Kids Return

"This is yet another great Kitano film with a terrific Hisaishi score."

- Equinox21

Kids Return (1996)

Director: Takeshi Kitano

Producers: Masayuki Mori, Yasushi Tsuge, Takio Yoshida

Writer: Takeshi Kitano

Cast: Masanobu Ando, Ken Kaneko, Leo Morimoto, Hatsuo Yamaya, Mitsuko Oka, Ryo Ishibashi, Susumu Terajima, Koichi Shigehisa, Michisuke Kashiwaya, Yuko Daike, Atsuki Ueda, Ren Osugi, Masami Shimojoe

Running Time: 108 min.

Plot: See Equinox21's review below.

Availability: This title is available at


EQUINOX21'S REVIEW: Kids Return was not even close to being my favorite Takeshi Kitano movie, but it wasn't bad in the least. It didn't really even feel as much like a Kitano movie as one might expect, because there's much more dialogue and much more happens as opposed to an almost minimalist style of film-making (like his others).

The plot follows two friends in high school, Masaru and Shinji, who are slackers and bullies. They're going nowhere with their lives and donât ever study. Getting beat up motivates Masaru to take up boxing, and convinces Shinji to do the same. As Shinji gets better at it, Masaru quits school and boxing to join the Yakuza. The movie follows them for a few years as Shinji gets better and better at boxing and Masaru gets higher and higher in Yakuza ranks, and they grow further apart.

This movie seemed to me to involve lots of familiarity and then almost inevitable changes to that which the characters (and through them, us) find familiar. A number of restaurant scenes in which the same things happen repeatedly, but then one day change, is an example of this. Shinji's training regimen is another example. He runs the same places every day, trains the same way, but then one day it is changed due to circumstances that are a somewhat key part of the plot (which I won't spoil).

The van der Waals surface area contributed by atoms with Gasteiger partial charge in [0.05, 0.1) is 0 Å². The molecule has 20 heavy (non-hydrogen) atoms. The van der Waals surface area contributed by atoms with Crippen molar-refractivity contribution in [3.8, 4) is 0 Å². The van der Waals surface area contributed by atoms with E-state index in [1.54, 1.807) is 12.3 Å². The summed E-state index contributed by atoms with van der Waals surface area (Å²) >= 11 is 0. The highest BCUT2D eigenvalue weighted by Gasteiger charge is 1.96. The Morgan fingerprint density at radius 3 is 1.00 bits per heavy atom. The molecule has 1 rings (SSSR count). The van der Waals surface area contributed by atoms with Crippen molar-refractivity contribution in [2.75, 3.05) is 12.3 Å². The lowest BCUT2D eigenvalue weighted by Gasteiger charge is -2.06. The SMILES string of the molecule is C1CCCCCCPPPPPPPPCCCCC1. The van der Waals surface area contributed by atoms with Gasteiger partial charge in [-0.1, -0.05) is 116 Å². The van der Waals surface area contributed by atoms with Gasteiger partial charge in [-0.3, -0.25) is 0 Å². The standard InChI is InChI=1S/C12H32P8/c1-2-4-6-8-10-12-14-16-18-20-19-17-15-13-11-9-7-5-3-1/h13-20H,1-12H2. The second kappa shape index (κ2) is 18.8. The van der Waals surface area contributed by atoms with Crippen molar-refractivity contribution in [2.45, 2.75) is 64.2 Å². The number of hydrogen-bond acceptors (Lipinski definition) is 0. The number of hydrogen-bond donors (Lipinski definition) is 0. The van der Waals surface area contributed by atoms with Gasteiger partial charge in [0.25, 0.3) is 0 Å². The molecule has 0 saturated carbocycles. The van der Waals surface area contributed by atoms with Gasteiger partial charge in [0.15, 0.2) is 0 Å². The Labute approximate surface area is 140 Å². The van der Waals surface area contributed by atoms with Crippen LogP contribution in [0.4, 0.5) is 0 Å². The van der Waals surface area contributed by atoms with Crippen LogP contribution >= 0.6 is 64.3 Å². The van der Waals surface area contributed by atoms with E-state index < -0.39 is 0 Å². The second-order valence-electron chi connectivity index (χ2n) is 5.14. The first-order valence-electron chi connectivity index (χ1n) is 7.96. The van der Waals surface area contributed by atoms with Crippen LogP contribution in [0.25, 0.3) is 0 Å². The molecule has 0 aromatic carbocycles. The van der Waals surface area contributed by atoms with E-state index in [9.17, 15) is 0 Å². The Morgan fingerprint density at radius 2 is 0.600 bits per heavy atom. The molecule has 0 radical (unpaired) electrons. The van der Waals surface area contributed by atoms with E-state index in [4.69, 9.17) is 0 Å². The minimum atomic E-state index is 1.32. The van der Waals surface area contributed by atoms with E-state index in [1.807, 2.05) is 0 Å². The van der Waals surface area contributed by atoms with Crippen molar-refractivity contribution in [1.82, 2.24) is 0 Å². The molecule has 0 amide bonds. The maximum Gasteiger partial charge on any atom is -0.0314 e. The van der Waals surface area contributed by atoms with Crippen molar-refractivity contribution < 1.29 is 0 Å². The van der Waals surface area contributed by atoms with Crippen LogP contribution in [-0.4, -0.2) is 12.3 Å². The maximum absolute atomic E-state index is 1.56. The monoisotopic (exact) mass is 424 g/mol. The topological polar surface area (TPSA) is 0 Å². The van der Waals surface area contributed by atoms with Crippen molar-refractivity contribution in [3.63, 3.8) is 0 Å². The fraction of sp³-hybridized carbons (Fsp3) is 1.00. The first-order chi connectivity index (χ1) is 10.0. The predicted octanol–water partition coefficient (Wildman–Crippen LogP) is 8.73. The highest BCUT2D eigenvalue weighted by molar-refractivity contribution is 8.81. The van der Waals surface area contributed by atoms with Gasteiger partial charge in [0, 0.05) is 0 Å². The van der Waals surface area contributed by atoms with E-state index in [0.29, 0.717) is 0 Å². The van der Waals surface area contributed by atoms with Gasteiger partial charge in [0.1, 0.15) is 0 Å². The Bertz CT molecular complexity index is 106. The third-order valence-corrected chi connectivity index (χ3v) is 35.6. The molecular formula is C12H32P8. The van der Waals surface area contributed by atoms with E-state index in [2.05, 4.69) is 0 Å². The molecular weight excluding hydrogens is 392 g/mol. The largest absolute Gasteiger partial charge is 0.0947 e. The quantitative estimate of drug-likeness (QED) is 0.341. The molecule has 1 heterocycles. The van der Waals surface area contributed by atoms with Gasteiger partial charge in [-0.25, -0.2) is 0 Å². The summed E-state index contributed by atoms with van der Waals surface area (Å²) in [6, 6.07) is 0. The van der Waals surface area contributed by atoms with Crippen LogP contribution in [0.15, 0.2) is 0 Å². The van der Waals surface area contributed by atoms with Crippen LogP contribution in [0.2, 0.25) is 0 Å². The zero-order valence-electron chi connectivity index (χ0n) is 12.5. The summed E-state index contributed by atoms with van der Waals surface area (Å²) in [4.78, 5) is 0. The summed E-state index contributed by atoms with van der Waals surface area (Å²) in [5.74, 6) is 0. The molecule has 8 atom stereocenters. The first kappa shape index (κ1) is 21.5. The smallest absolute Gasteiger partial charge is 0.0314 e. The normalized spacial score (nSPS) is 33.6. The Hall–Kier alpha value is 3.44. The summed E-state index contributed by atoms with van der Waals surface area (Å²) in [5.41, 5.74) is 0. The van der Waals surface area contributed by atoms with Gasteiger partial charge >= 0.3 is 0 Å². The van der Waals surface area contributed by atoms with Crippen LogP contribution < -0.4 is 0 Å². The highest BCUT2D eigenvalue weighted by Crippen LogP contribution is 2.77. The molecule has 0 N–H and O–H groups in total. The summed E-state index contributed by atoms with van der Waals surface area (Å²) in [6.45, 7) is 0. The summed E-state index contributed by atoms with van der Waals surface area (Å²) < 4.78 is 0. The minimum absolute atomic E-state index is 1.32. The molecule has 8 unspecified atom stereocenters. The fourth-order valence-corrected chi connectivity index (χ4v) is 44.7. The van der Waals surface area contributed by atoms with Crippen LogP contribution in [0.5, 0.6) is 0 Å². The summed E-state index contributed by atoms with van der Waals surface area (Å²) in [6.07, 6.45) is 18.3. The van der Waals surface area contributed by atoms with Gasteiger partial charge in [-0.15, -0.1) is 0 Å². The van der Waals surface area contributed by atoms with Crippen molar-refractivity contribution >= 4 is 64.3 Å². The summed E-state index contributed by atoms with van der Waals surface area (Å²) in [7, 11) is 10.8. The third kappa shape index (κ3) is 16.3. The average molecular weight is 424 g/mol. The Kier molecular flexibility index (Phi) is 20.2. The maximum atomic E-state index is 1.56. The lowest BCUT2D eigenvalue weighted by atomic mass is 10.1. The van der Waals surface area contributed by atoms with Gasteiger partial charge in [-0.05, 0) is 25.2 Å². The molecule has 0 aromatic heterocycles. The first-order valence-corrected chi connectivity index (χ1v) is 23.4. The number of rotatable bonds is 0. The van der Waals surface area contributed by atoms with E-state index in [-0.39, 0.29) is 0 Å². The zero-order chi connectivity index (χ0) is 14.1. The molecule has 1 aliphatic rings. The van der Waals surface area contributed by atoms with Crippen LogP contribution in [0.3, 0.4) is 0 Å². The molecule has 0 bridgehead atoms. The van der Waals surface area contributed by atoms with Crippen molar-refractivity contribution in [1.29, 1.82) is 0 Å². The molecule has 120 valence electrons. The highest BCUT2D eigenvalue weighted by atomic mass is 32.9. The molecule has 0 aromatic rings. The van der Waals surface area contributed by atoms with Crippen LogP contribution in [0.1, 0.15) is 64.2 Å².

I did notice that this movie employs a theme that Kitano seems to use in a couple of his other movies. Without giving anything away, I'll simply state it as being the rise and fall of characters in their particular focuses. Think Brother with the rise and fall of the gang in LA and Scene at the Sea with the rise and fall of Shigeru in his surfing career. It's not as drastic in Kids Return, but is still fairly prominent and in perfect fitting with the title of the film.

This is yet another great Kitano film with a terrific Hisaishi score. You'd be wise to check it out if you like Kitano's films at all.